A USDA home loan is a specific type of loan given to individuals and families who would prefer to live away from the hustle and bustle of the major cities. To stimulate the growth of rural areas, the US government has created attractive incentives (e.g., no down payment, flexible credit requirements, extremely low interest rates, etc.) for those who are willing to strike out on a different path. This loan is not only forgiving to its applicants, it may also be the key to breathing new life back into the more forgotten towns of the nation.
To get a USDA loan, applicants are judged based on their overall merits rather than entirely relying on the numbers. The US government backs the loan and sets many of the application guidelines, unlike other conventional mortgages, but ultimately the lender fills in the rest of the details for each applicant. Those with a credit score of at least 640 or higher will receive a fast-tracked status, meaning their loans will be processed faster and with fewer questions by the lender, but most applicants will be considered even if they have lower scores.
There is no need for a traditional down payment on a home loan, though those who put down less than 20% will need to pay at least 1% of the loan to the lender upfront. Applicants will also pay an annual .35% fee every year for the lifetime of the loan. Interest rates can be as low as 1% for a USDA loan, which is music to practically every home buyer's ears. In addition, the definition of rural and suburban can be blurry today, which is why it doesn't hurt for applicants to check if their dream home is eligible before presuming it's not 'rural' enough.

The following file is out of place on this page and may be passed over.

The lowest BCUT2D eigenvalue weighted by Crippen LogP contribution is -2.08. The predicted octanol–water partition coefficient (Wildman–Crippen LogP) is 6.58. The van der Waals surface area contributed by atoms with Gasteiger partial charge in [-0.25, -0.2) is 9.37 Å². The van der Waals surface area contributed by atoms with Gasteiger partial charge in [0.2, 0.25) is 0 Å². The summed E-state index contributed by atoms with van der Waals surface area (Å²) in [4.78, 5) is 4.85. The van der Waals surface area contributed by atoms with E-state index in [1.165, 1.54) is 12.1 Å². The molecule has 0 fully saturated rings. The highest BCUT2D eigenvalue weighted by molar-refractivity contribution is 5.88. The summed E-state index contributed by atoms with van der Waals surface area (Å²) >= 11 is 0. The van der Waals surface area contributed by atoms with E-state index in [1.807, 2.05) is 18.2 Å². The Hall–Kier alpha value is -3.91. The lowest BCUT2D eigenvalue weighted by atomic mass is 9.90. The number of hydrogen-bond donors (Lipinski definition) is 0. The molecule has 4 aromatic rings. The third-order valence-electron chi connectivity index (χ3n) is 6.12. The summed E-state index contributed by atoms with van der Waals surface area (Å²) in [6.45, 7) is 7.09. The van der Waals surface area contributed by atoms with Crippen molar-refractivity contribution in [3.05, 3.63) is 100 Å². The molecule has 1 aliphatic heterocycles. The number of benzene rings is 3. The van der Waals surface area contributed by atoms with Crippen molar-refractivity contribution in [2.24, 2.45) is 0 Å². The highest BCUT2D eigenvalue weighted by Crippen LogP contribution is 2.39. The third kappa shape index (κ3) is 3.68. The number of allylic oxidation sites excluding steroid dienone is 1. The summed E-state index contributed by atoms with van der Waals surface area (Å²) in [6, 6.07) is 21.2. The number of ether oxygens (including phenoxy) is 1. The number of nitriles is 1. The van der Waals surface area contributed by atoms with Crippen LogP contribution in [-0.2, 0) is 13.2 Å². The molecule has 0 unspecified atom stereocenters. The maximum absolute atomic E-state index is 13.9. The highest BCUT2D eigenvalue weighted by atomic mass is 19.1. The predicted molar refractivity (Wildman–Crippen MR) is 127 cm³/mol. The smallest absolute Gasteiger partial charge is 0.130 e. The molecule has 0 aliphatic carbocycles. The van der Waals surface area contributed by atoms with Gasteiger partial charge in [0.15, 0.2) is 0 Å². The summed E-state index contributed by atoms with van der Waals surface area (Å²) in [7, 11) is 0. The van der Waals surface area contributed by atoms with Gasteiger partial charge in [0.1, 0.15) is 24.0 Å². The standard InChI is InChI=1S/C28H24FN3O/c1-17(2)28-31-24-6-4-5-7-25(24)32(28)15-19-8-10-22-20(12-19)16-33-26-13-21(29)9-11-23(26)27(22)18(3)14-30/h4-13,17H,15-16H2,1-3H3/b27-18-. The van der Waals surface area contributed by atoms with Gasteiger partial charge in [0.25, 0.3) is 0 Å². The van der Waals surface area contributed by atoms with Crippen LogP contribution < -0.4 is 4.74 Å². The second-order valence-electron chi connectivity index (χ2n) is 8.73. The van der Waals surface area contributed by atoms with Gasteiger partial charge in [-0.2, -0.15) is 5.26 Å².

Picking a Lender
The government does everything in its power to attract hard workers and young families out to small communities, but the lender ultimately sets their own interest rates and fees. So despite all the perks of the USDA loan, it's still necessary for buyers to contact several lenders before making their final decision. Buyers are encouraged to look past the interest rates to the potential fees the lender will charge applicants. Some charges are not nearly as official as they seem and are instead a way for the lender to protect themselves in the case of default. (Even though the loan is backed by the government, the lender still takes risk of losing money if the buyer is unable to afford their payments.)
Priorities and Income
USDA home loans are given out based on need, which means that a person who is financially struggling will be more likely to get a home than a financially stable person. The USDA guidelines also state that people buying in expensive markets be given more leeway in terms of their debt-to-income ratio. So a person applying for a loan in an expensive state like Hawaii will be able to borrow more in relation to their gross income. Closing costs will still be between 1 – 3% of the purchase price of the Old Hickory home.
The USDA loan is attempting to make it as easy as possible to create a win-win for everyone. Struggling home buyers can get a loan, forgotten communities get a boost in population and attention, and older homes can both house families and receive the updates they may not have otherwise had. It's a truly remarkable program that just takes a little effort on the part of the home buyer to enjoy.